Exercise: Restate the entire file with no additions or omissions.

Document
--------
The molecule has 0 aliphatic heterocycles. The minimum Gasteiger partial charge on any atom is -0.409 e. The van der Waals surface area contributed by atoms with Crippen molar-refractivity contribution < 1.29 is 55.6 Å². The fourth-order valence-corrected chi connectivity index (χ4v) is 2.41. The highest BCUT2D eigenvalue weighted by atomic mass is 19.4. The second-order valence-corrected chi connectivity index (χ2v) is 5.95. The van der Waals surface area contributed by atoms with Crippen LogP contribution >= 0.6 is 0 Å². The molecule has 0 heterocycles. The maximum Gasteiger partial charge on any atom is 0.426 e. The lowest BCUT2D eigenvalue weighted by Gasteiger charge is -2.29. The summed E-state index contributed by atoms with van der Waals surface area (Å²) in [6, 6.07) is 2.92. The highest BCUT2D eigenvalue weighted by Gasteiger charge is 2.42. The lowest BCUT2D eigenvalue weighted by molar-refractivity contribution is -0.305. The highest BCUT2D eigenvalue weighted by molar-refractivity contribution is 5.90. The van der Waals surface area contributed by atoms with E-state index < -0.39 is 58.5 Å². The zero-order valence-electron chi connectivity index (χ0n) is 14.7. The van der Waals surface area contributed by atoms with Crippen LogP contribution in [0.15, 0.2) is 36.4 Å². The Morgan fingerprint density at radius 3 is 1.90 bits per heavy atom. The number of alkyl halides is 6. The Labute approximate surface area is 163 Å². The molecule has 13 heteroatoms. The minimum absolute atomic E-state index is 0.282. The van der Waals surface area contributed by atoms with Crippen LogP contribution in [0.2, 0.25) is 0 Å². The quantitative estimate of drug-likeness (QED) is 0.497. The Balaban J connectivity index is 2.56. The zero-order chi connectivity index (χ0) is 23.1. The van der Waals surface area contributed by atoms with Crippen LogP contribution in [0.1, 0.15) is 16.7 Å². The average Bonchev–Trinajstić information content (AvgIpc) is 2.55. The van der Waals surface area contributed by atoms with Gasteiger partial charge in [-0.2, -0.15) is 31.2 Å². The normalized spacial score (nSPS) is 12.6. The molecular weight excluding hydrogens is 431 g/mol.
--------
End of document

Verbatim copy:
The molecule has 0 aliphatic heterocycles. The minimum Gasteiger partial charge on any atom is -0.409 e. The van der Waals surface area contributed by atoms with Crippen molar-refractivity contribution < 1.29 is 55.6 Å². The fourth-order valence-corrected chi connectivity index (χ4v) is 2.41. The highest BCUT2D eigenvalue weighted by atomic mass is 19.4. The second-order valence-corrected chi connectivity index (χ2v) is 5.95. The van der Waals surface area contributed by atoms with Crippen LogP contribution >= 0.6 is 0 Å². The molecule has 0 heterocycles. The maximum Gasteiger partial charge on any atom is 0.426 e. The lowest BCUT2D eigenvalue weighted by Gasteiger charge is -2.29. The summed E-state index contributed by atoms with van der Waals surface area (Å²) in [6, 6.07) is 2.92. The highest BCUT2D eigenvalue weighted by Gasteiger charge is 2.42. The lowest BCUT2D eigenvalue weighted by molar-refractivity contribution is -0.305. The highest BCUT2D eigenvalue weighted by molar-refractivity contribution is 5.90. The van der Waals surface area contributed by atoms with E-state index < -0.39 is 58.5 Å². The zero-order valence-electron chi connectivity index (χ0n) is 14.7. The van der Waals surface area contributed by atoms with Crippen LogP contribution in [0.15, 0.2) is 36.4 Å². The Morgan fingerprint density at radius 3 is 1.90 bits per heavy atom. The number of alkyl halides is 6. The Labute approximate surface area is 163 Å². The molecule has 13 heteroatoms. The minimum absolute atomic E-state index is 0.282. The van der Waals surface area contributed by atoms with Crippen LogP contribution in [0.2, 0.25) is 0 Å². The quantitative estimate of drug-likeness (QED) is 0.497. The Balaban J connectivity index is 2.56. The zero-order chi connectivity index (χ0) is 23.1. The van der Waals surface area contributed by atoms with Crippen LogP contribution in [0.1, 0.15) is 16.7 Å². The average Bonchev–Trinajstić information content (AvgIpc) is 2.55. The van der Waals surface area contributed by atoms with Gasteiger partial charge in [-0.2, -0.15) is 31.2 Å². The normalized spacial score (nSPS) is 12.6. The molecular weight excluding hydrogens is 431 g/mol.